ON LINE opinion – Australia’s e-journal of social and political debate
Posted Tuesday, 11 October 2016
Professor Guy Standing from The School of Oriental and African Studies at the University of London was a founding member of the Basic Income European Network (in recent years renamed the Basic Income Earth Network). Standing, for many years a senior economist with the International Labour Organisation, is perhaps best known for his book The Precariat: The New Dangerous Class published in 2011. His latest book is entitled The Corruption of Capitalism: Why Rentiers Thrive and Work Does Not Pay looks principally at the way neoliberalism has developed in capitalist societies in recent years.
Tim Dunlop, a Melbourne academic, journalist and author, has an abiding interest in the future of work. Recently he published Why the future is Workless. It is at times a rollicking good read and contains some amusing anecdotes. For instance, at page 41 he writes “Last year, my wife was invited to a breakfast meeting, scheduled to start at 6.30 am on a cold Melbourne morning. The subject of the meeting: work-life balance”! He quotes, at page 14, from the English Poor Act of 1552:
If any man or woman, able to work, should refuse to labour and live idly for three days, he or she should be branded with a red hot iron on the breast with the letter V (presumably short for vagrant) and should be judged the slave for two years of any person who should inform against such idler.
Not surprisingly Dunlop spends much of the first two chapters pointing to the deeply ingrained nature of the work ethic. At page 21, he notes that employment, which in ancient Greece was considered the duty of slaves, has become in capitalist countries “the defining characteristic of human worth”. At page 42, he declares:
We hold ourselves and others to impossible standards of participation even as 40 odd years of market liberalisation, technological development and growing inequality have made it plain that the system is not rewarding the average person in the way it once did. It is almost a psychosis, this elevation of work to the centre of our existence.
Hand in hand with this analysis he obliquely refers to Hockey’s 2013/14 pronouncements that “The age of entitlements was over ” by noting “These were not ‘entitlements’ as it is now fashionable to label them, but the material expression of what most citizens saw as the whole point of government.”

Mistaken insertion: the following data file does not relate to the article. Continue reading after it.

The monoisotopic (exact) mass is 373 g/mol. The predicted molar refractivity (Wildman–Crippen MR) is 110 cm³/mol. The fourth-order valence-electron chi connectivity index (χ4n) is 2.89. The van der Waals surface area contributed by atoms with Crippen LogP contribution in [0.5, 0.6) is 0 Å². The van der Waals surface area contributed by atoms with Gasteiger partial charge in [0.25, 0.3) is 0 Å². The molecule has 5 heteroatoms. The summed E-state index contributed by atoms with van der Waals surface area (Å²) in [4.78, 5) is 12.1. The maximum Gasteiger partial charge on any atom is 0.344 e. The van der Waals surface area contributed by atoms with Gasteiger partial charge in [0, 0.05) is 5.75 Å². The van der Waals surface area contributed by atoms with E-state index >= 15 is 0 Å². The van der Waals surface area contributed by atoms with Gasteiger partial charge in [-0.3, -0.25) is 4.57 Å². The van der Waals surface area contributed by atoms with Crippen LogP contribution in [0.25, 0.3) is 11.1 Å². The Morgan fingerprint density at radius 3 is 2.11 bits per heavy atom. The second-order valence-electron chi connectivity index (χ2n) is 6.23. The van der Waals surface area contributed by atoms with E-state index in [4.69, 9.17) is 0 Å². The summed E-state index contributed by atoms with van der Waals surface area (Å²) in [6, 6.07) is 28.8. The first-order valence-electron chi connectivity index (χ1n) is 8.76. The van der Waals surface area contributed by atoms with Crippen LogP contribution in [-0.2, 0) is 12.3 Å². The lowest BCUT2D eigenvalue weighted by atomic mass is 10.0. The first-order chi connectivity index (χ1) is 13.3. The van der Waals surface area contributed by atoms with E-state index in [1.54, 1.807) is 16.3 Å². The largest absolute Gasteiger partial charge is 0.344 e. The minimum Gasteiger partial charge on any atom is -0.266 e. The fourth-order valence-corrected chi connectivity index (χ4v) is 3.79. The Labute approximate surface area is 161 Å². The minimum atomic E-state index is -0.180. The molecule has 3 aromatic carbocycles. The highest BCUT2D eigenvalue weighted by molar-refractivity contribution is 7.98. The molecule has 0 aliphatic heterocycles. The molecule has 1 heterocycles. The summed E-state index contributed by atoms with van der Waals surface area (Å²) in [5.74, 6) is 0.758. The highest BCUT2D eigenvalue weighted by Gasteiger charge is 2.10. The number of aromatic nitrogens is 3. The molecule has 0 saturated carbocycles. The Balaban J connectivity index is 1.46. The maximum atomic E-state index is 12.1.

Standing, at page 12, makes the point that:
At the heart of neo-liberalism is a contradiction. While its proponents profess a belief in ‘unregulated’ markets, they favour regulations to prevent collective bodies from operating in favour of social solidarity. That is why they want controls over unions, collective bargaining, professional associations and occupational guilds. …Neo-liberalism is a convenient rationale for rentier capitalism.
In Australia, the stated grounds for seeking a double disillusion election in 2016 were a perfect example of Standing’s point. Dunlop, at page 209 says: “The big lie of neoliberalism is that it wants a small state, the truth is, that it wants a compliant state.”
At pages 29-30, Standing notes that in Western countries:
…rising productivity used to be matched by rising average wages…But, since the 1980s higher productivity has not led to higher wages. For instance, real wages in the USA have stagnated for over three decades while productivity has risen steadily.
Towards the end of Chapter 1, Standing considers the con of austerity economics, elaborating upon Dunlop’s point about “entitlements”. Standing returns to the downsides of austerity economics for the less affluent many times throughout his book.
Dunlop quotes extensively from Standing before going on in Chapters 4 and 5 to ask “Will a robot take my Job?” and “Will an app take my job?” It takes him 71 pages to discover these are not the real question. This was the least useful part of the book for me. A redeeming feature occurred at page 148, when he wrote: “if the state genuinely believed that unemployment benefits were a temporary payment to people ultimately able to find employment, there would be no need to impose conditions” because the payment would only last a short time.